What Is the Image of God?

In the opening chapter of Genesis, we read that humanity, being both male and female, were created in the image of God. The more popular phrasing to use today is the Latin, imago dei. We read in vs26-28:

26 Then God said, “Let us make mankind in our image, in our likeness, so that they may rule over the fish in the sea and the birds in the sky, over the livestock and all the wild animals, and over all the creatures that move along the ground.”

27 So God created mankind in his own image,
in the image of God he created them;
male and female he created them.

28 God blessed them and said to them, “Be fruitful and increase in number; fill the earth and subdue it. Rule over the fish in the sea and the birds in the sky and over every living creature that moves on the ground.”

There is a lot that could be said about and addressed within these 3 verses alone. But I want to focus in on the image of God pronounced over humanity.

What is this image of God?

When discussed within traditional evangelicalism, I find that many see the image of God as pointing to inherent things about humanity like these:

  • We have a volitional will, meaning we are beings with choice
  • We are rational and communicative beings
  • We are relational beings
  • We have a soul

You might even hear some over-spiritualised statements around the idea that, because God is three persons – Father, Son and Spirit – we, being in his image, bear three parts – body, soul and spirit. I will go ahead and say that I believe this, at least as I understand it, is working a bit too hard on what the image of God is.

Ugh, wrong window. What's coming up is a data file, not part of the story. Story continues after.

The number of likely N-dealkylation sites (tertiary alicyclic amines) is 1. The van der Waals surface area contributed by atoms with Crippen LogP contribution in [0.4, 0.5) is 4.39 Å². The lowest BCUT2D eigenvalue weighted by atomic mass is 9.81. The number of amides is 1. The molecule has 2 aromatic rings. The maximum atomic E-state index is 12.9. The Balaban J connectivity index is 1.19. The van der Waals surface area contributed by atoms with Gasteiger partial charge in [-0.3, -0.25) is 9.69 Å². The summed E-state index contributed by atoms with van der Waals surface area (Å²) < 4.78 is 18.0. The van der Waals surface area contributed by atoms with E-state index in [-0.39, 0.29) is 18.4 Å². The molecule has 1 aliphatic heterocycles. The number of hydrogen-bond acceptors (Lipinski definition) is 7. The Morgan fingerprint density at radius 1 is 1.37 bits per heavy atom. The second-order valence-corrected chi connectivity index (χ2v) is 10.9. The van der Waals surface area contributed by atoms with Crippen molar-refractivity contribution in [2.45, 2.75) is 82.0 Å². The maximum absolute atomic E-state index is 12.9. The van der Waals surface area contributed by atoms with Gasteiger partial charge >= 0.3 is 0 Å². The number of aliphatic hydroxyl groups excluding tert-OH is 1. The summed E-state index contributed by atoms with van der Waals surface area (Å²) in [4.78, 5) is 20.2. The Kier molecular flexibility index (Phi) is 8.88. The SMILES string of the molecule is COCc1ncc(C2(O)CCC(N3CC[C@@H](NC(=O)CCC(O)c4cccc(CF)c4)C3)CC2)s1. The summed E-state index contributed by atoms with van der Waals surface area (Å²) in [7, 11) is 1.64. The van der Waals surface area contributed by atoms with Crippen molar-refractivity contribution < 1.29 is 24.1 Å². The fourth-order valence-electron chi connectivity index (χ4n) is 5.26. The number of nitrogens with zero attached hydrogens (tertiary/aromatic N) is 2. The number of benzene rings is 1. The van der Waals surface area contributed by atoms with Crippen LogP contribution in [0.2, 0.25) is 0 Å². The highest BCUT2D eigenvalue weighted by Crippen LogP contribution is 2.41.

But what about the other bullet points above. Is that what the image of God is all about?

First off, I will say that I agree with the bulleted statements as is, excepting that we have a soul. I think the better approach from the whole tenor of Scripture is that that we are a soul. But I’ll come back to that in a moment.

No doubt we have a volitional will where we can choose (though there are arguments over how ‘free’ we are to choose). We are definitely rational, we can communicate, and we are relational at our core.

But I would argue that animals are as well. Think about it. They can communicate, they are rational, they make choices and they are relational. Of course, I would argue they are all of these on a lesser scale than human beings. But they still are able to function within these areas.

And secondly, it is interesting to note that the Bible (yes, the Bible) uses the same word for soul with both humans and animals. That word is nephesh.